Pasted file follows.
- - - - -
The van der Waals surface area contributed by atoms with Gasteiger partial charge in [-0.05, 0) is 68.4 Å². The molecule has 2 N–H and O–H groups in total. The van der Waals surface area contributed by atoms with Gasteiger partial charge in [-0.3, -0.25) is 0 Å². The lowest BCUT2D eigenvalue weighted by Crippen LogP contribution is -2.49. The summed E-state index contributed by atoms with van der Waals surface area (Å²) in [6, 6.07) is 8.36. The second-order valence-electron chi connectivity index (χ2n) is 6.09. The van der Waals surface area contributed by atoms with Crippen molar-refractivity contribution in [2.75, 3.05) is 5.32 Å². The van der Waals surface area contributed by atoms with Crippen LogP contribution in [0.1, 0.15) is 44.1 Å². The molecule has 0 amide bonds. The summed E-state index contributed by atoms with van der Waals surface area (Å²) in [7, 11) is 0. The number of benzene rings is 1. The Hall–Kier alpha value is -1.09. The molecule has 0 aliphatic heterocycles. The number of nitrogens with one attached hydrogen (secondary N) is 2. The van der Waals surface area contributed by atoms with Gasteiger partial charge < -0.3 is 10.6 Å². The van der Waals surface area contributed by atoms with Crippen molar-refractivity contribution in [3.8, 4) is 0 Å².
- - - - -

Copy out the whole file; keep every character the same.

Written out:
The van der Waals surface area contributed by atoms with Gasteiger partial charge in [-0.05, 0) is 68.4 Å². The molecule has 2 N–H and O–H groups in total. The van der Waals surface area contributed by atoms with Gasteiger partial charge in [-0.3, -0.25) is 0 Å². The lowest BCUT2D eigenvalue weighted by Crippen LogP contribution is -2.49. The summed E-state index contributed by atoms with van der Waals surface area (Å²) in [6, 6.07) is 8.36. The second-order valence-electron chi connectivity index (χ2n) is 6.09. The van der Waals surface area contributed by atoms with Crippen molar-refractivity contribution in [2.75, 3.05) is 5.32 Å². The van der Waals surface area contributed by atoms with Crippen LogP contribution in [0.1, 0.15) is 44.1 Å². The molecule has 0 amide bonds. The summed E-state index contributed by atoms with van der Waals surface area (Å²) in [7, 11) is 0. The number of benzene rings is 1. The Hall–Kier alpha value is -1.09. The molecule has 0 aliphatic heterocycles. The number of nitrogens with one attached hydrogen (secondary N) is 2. The van der Waals surface area contributed by atoms with Gasteiger partial charge < -0.3 is 10.6 Å². The van der Waals surface area contributed by atoms with Crippen molar-refractivity contribution in [3.8, 4) is 0 Å².